Thursday, 15 January 2015

Customer service

The help desk at the people who host the BCF website is a model of helpfulness. They answer the phone within a few rings, they listen to the issue you're raising, they are knowledgeable enough to deal properly with it, or to pass it on to someone else who can. I even had the chief technical honcho ring me, unsolicited, because he thought a response I'd been given hadn't got to the nub of the problem. Today I had the surprise of talking to a techie whose mother we know as a BCF member. Very cosy – but I can't fault their concern for their customers.

I've had some other similar experiences of late. Trying out some software for working with data to be submitted to a quango, I came across an anomaly in what it was telling me. I emailed the developer about it, and got a message by return that it was probably a software bug, and he'd let me know when he'd sorted it. What price honesty! He was true to his word, and I'm now using the updated version. The quango in question is the Higher Education Statistics Agency, and you wouldn't necessarily expect people who get a kick out of working for an organisation with a name like that to be experts at public relations. But exactly the opposite is true. They bring light and clarity and a helpful, happy voice to those who, in a state of data-befuddlement, have rung them. And, once again, no waiting for a response, no menu of options before you speak with a real human. And then I blogged back in October about our experience with replacing our pressure cooker lid. Good customer service seems a no-brainer, and it surely can't be all that difficult to provide.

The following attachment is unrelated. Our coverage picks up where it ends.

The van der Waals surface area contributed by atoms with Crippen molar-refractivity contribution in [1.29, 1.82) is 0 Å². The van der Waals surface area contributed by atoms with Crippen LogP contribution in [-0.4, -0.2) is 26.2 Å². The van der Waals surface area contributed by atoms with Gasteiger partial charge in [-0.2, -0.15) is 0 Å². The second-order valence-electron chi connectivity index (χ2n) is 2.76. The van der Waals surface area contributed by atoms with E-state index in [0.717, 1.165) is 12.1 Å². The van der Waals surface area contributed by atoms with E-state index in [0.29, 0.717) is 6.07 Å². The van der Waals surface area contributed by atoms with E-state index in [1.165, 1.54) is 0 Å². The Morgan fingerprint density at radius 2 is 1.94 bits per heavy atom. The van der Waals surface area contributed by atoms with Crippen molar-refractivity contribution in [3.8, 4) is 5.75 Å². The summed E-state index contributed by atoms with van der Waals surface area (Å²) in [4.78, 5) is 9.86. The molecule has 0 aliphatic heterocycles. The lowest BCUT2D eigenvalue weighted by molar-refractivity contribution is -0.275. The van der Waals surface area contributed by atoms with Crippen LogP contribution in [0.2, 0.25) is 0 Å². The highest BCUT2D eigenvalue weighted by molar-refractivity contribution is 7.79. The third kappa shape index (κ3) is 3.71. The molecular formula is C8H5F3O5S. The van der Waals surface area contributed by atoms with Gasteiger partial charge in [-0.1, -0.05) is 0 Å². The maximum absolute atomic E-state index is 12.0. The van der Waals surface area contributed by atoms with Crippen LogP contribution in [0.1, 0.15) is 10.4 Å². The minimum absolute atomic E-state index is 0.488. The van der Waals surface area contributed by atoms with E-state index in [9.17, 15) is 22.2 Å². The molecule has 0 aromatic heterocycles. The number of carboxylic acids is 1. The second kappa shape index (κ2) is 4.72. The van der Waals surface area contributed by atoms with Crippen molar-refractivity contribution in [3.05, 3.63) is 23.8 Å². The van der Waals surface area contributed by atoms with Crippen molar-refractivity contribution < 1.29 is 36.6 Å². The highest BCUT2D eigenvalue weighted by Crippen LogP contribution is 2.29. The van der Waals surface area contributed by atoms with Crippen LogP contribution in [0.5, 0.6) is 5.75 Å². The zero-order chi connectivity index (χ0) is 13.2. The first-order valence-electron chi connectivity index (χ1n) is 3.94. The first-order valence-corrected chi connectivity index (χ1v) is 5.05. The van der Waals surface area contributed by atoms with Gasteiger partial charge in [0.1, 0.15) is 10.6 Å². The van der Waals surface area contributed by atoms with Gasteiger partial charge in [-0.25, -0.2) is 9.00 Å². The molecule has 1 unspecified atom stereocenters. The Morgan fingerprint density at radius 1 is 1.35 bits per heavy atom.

But, seeing that CRT have appointed Ian Rogers as a new head of customer services, I wonder how easy he'll find his role. It was good to see boating and boaters mentioned a couple of times in the announcement, but I imagine that it is far from easy to define clearly who CRT's customers are. Especially with a range of dubious business and other schemes inherited from British Waterways. Ian will no doubt very quickly come to appreciate the range of interested parties with conflicting interests. Nothing was said as to whether he has any experience already of boating or the canals. Fresh eyes and ears may be a good thing, but it may be hard to work out exactly what it means to put customers at the heart of this operation.

We wish him (and Richard Parry) well. It's all too easy to snipe from the sidelines. But, speaking as a boater, I hope that navigation and the things that facilitate it are firmly at the top of the priority list.

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